Cress’ case highlights the risks faced by Indigenous women, non-band members, and non-Indigenous people living on First Nations with regard to their matrimonial property rights. Prior to a new law passed in December 2014, the federal Indian Act did not address the division of property when a couple separated — a gap in the law that critics say left many women unprotected and homeless.

The Matrimonial Real Property Act mandates — in part– that both partners have the right to occupy the home and share its value.

Cress said she believes the Wahta chief and council may be retaliating against her because she protested the council, but Chief Philip Franks told APTN in an email that he had “limited knowledge of the situation.”

“It seems she and her former husband were divorced prior to the Matrimonial Real Property act coming into effect.” he said. “Wahta Council is not involved in this situation.”

The chief also pointed out that because the house is on reserve land, Ontario’s Landlord and Tenant Act does not apply.

“If she has been evicted from her residence it is really a civil matter,” he said. “A matter for the landlord to act on at his discretion.”

Cress said she is not leaving and others in the community are planning to support her.  She said she is prepared to blockade the end of her driveway and said community members have promised to help. She said she is currently reaching out to lawyers to try to stay the eviction.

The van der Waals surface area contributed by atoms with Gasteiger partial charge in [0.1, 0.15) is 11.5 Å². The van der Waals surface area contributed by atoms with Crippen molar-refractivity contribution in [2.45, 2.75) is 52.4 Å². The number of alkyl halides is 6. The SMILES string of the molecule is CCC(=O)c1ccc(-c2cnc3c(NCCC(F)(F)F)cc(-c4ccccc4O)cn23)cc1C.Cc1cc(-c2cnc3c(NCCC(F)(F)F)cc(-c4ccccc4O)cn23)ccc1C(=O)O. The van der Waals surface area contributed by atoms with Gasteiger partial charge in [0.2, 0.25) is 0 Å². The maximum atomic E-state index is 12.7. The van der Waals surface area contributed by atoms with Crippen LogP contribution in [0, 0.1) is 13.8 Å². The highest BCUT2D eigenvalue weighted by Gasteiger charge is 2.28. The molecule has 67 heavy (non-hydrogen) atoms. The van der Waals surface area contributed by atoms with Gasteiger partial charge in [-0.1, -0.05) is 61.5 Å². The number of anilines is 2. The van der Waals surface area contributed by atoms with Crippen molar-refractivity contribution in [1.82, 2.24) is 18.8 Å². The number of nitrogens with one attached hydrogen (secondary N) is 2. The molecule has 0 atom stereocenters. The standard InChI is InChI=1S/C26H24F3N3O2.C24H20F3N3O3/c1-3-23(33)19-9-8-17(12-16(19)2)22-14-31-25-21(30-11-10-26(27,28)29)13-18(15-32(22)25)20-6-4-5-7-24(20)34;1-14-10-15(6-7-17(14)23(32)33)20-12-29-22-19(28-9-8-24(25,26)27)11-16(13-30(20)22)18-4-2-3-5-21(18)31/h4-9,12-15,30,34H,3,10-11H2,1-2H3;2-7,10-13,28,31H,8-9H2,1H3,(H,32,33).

“I’m not going anywhere,” she said adding that her youngest son has special needs. “Routine is key and vital to having a happy home.”

With files from Melissa Ridgen.

hmoore@aptn.ca

 

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6 Responses to “Mother and two children ordered to leave on-reserve home”

  1. dellagordon2965@gmail.com'
    Whitethunder November 16, 2016 at 5:14 am #

    Go to Federal Court…I went through the same with my band..under different circumstances..I searched and searched for help..finally was told its under federal jurisdiction.. Take them to federal court ..cost me 50.00 to file my application…band asked me to drop court case and was given home back…but with new chief and council that came in…

  2. allenanderson11@hotmail.com'
    Allen Anderson November 16, 2016 at 3:11 pm #

    Looks like the actions of a special interest group. This is NOT the behaviour of ancestral Natives. Traditionally the women and children came first and were protected by the men. Looks like there are few men on the Whata reserve anymore just politicians in pants. Oh yes, good going Neil Schell and council you must be real proud of your apple-ish behaviour.

    • 060smn21@yahoo.com'
      Quiana January 18, 2017 at 9:57 am #

      Tha’ts the best answer of all time! JMHO

  3. sewindian@yahoo.ca'
    tsinoktiio November 16, 2016 at 4:54 pm #

    where are her bills she put in for that home! And Wahta claiming to be an Native Reserve needs to step in and help this woman she’s a Native not a Non Native. Stand your ground woman.
    .

  4. keith.baptiste2@gmail.com'
    Maheknapbao January 7, 2017 at 12:30 am #

    A band member get evicted for being in a gang. A child molester, rapist, murderer doesnt leave just registered sex offender and gets help to leave due to protection. A band member from another band is not recognized as a band member even though married. Animosity is hidden in our culture. I pray for you.

  5. rogertee@live.com'
    Roger Thompson February 15, 2017 at 12:49 pm #

    They need to implement something like this from Akwesasne;

    http://www.akwesasne.ca/node/708